How you know when to go


Moving on.

Getting out.

I'm talking about leaving a job, a relationship, a religious community---hell, even a party. Netflix and chill is more your style, maybe.  

How do you know when to go? 

You daydream about it. You toss and turn in bed at night. You get all brave for a second but then reality hits and you think about things like health insurance, feelings, the paycheck, and *gasp* what people will think of you. 

How do you determine that point when you're done? 

Fear of failure and the Great Unknown keeps people stuck. So do lack of self-confidence and the work it takes to make sustainable change. They are the considerations that keep YOU where you are right now. Spinning. Swirling. Stagnant. Trapped. Frustrated.

But there's something else that's keeping you stuck. You keep telling yourself that you don't know. You say, "I don't if I can" or "I don't know if I want to." Those three words stand between you and the change you want to make. 

Because, you do know. You're either too afraid to say it or act on it

Indecision prevents us from being responsible. We don't want to make a decision because it might not work out or we might feel it's the wrong one or make things worse. When we say, "I don't know" what we're really saying is, "I'm too scared to try and risk this comfort for the Great Unknown."

I learned my lesson about the words I don't know. I spent three years saying that I didn't know if I should leave my last relationship. I've largely avoided writing about this for years for fear of throwing that person under the bus.

I've worried more about her feelings than my own. And that's how I lived in that relationship. It's how I lived in my whole life.

But now I can write about it because this is not at all about her being a bad person. She wasn't. She did her best. This is about me because I knew the relationship wasn't right for me. I knew there were aspects of it that just did NOT work but I didn't listen to myself.  I knew it got off on a foot that didn't serve either one of us, but especially me. I knew I was settling or stepping over things and then building resentments.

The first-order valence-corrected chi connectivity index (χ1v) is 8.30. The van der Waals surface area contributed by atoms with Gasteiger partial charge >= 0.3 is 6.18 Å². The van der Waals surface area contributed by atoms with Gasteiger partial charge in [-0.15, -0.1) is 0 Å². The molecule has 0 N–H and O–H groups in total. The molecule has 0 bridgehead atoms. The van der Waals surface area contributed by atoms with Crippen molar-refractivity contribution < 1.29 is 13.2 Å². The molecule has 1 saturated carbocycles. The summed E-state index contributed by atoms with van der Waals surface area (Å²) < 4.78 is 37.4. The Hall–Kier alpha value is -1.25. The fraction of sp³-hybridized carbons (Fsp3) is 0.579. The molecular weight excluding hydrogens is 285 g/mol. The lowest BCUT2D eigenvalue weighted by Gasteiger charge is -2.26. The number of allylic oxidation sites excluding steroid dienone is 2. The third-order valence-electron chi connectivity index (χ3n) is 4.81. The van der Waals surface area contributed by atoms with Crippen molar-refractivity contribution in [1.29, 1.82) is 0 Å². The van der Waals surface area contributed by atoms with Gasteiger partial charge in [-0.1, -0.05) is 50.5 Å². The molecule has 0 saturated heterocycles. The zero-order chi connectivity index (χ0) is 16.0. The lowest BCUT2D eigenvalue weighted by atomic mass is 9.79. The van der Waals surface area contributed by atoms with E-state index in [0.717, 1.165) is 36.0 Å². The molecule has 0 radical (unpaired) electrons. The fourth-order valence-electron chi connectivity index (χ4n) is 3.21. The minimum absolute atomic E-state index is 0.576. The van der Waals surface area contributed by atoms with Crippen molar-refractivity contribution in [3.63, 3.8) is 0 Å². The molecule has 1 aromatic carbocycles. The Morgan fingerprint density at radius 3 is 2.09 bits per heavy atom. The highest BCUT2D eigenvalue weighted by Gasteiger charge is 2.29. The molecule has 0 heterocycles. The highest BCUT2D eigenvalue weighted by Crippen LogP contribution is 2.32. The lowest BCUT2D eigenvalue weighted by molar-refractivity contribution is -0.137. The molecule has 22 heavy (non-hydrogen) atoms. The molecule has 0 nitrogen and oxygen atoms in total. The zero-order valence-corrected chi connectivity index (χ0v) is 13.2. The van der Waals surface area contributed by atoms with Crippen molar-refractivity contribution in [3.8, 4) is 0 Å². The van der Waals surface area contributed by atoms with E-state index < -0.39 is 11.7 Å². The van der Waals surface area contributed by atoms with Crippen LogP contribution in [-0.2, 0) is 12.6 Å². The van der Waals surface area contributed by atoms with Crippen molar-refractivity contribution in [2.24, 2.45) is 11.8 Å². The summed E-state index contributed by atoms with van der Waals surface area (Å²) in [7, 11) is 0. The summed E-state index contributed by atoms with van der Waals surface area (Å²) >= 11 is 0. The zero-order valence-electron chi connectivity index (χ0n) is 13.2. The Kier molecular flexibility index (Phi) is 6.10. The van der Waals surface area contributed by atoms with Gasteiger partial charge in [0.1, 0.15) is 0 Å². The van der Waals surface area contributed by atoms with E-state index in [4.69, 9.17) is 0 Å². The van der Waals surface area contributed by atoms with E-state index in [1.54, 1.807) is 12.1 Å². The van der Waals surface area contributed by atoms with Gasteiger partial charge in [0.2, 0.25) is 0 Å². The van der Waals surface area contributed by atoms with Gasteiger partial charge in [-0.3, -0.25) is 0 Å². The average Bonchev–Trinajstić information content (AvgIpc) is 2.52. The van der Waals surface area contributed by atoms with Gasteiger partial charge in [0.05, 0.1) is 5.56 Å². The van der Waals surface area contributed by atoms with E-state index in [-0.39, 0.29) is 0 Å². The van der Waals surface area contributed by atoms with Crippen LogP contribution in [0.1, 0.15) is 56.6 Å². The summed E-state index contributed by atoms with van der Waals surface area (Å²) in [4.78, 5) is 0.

And then it got to the point where I knew I needed to make a decision. It was clear she wouldn't and we could go around like we were doing for another 3 or 5 or, shit, maybe 10 years. When people asked me why I was staying, I heard myself say, "I don't know."

When trusted friends or colleagues said, "I think you do know" it made me SO MAD. I thought I was mad because I truly didn't know the answer. I realized my anger came from avoiding responsibility for starting and staying in something that hadn't worked from the moment it started. By staying in it week after week and month after month, I could avoid my fear of failure and what people would think of me and the risk of being alone many things. Those things that keep us stuck, right?

And finally one day, I realized what a joke that was. I DID know. And when I was able to be honest with myself, I was ready to be the one to change it. 

I said "I don't know" until one day I said, "I don't know what happens next but it has to be better than this."

And that's how we know when to go.

...when the fear of what's possible becomes less than the pain of staying.

...when we realize life is too short to settle.

...when the voice that says, "I don't know" starts SHOUTING at us and keeps us awake at night and leaves us with no appetite during the day. 

...when we're willing to try something radically different to get the answer we've been looking for the whole time.

In my case, I left on conditional terms of separation. Exactly this week, two years ago, I shared the idea of me moving out for a few months as an alternative we hadn't tried after years of therapy. I thought some time and space would help us gain much-needed perspective.

My decision to stop saying "I don't know" and take action toward a decision despite my biggest fears actually allowed the truth to surface. It allowed me to be present to reality. And if I had any doubt that it was the right decision, her response quickly confirmed I was on the right track.

Within minutes, it became clear that my idea was the beginning of the end of that relationship. The person I'd been dating and living with for years was ready to start seeing new people within two weeks of me moving out. 

And now I know.

The only way I summoned the courage for this choice was from practicing with making many changes in my life. Leaving jobs for any number of reasons. Leaving my home state for a new life in Boston, MA. Leaving behind old eating habits and lifestyle patterns and ways of thinking and speaking. Leaving behind my whole identity as a person when I chose my gender transition.

I've learned how to know when to go by actually going, without a safety net, without knowing for sure if it was the right call. We can only think about something so much. We'll forever say, "I don't know" until we take action and know from a place of living and learning.

It's really risky and takes a lot out of you, but it's the only way you'll ever know.